Cretaceous birds were thought to have small beaks – except this one



Accurate anatomical profile of a prehistoric bird.
Enlarge / Representation of the artist Falcatakely forsterae.

Given the unusual attention given to turkeys this week, let’s talk about dinosaurs. Today’s birds are, of course, the descendants of the only branch of the dinosaur that survived the late Cretaceous mass extinction. In the days of the dinosaurs, early risers were a bit different, still retaining teeth and prohibitions among some more subtle anatomical differences with their modern descendant. New fossil discovery reveals an unexpected bird from this era – one with a huge toucan beak.

The fossil, named Falcatakely forsterae, comes from late Cretaceous rocks in Madagascar. Most of the early bird fossils we have discovered so far come from older rocks from the Early Cretaceous in China, with the period between that date and the Late Cretaceous being more of a question mark. The new fossil is a well-preserved head of a crow-sized bird with a remarkably long, tall, and narrow beak.

Early Chinese bird fossils don’t show much beak-shaped diversity. This is a big contrast to modern birds, which have a wild variety of beak shapes suited to their many different ecological niches. Pelicans, woodpeckers and parrots have very different diets that require a beak suited to the trade. It was believed that the enlargement of the beak might not be possible until an anatomical change in parts of the skull took place, which meant that the first birds were simply limited. But the new finding shows that was not entirely true. This species could have inhabited an ecological niche that was empty after extinction – until a more modern bird returned there much later.

The fossil (a), the identifications of each structure (b) and the structures arranged in their probable positions (c).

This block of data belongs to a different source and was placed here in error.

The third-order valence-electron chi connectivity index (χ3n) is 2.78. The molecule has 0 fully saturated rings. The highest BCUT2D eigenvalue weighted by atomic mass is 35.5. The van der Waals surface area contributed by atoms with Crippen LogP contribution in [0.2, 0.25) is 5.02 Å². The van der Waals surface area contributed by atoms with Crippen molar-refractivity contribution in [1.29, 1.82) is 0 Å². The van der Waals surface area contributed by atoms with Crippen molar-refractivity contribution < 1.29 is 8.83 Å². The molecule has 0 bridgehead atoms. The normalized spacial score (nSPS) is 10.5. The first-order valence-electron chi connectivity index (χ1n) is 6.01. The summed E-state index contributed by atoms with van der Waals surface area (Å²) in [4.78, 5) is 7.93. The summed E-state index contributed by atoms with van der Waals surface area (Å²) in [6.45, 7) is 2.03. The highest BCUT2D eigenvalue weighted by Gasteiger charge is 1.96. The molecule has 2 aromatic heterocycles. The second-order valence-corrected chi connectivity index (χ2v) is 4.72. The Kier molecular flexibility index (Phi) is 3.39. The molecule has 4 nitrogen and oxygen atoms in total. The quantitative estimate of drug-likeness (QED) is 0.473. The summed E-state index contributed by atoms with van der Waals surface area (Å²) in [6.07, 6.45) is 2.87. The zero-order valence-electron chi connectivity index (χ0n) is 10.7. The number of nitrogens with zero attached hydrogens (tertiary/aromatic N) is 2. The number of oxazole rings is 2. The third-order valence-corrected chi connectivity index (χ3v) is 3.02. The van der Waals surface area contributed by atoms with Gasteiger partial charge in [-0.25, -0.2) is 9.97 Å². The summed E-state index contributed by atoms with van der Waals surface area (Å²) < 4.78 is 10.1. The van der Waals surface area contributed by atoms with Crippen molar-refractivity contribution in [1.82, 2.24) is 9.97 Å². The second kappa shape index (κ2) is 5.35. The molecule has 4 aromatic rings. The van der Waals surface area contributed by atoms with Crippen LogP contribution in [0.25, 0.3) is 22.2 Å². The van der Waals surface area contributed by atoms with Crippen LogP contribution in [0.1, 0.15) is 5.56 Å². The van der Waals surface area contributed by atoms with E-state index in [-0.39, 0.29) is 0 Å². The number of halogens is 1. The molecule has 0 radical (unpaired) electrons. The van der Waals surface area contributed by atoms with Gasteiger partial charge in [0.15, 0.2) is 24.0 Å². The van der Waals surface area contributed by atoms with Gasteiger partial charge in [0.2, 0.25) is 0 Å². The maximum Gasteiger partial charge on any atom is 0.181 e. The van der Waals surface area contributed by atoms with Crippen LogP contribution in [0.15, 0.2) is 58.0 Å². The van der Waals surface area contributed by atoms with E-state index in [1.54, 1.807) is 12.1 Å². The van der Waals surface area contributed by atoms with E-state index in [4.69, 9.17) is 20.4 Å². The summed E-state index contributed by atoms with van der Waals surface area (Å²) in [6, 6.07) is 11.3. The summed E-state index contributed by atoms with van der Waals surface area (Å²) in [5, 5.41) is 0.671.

Enlarge / The fossil (a), the identifications of each structure (b) and the structures arranged in their probable positions (c).

The researchers used 3D imaging to precisely determine the dimensions of each anatomical component. This showed some differences from non-bird theropod dinosaurs or more modern birds. The fossil creature may have ended up with an overall beak shape similar to some modern birds, but this despite the underlying structure being different.

There are teeth visible near the tip of the beak rather than further back, like its parents. And the height of its upper beak is achieved thanks to a very large jawbone (brown in the image above), where other fossilized species from this era had a thin, more V-shaped bone. Modern birds , in contrast, have tiny jawbones and a beak supported by a large premaxillary bone (green near the tip of the beak in the image above).

Skull structure for pre-Cretaceous-extinct fossil birds (including this fossil, marked in red).  At the bottom right is a modern bird (junglefowl) for comparison.
Enlarge / Skull structure for pre-Cretaceous-extinct fossil birds (including this fossil, marked in red). At the bottom right is a modern bird (junglefowl) for comparison.

If there is one bizarre Cretaceous bird, there may well be more, adding more diversity to the Cretaceous collection. The discovery also raises interesting questions about how the structure of the skull and the shape of the beak evolved, given that modern anatomy was apparently not necessary for a large beak of this shape. It takes a simple story and complicates it a bit, given that the same shape evolved at different times and in different ways.

And it’s good. Surprising fossils are even more fun than non-surprising ones, further enriching our image of the past.

Nature, 2020. DOI: 10.1038 / s41586-020-2945-x (About DOIs).


Source link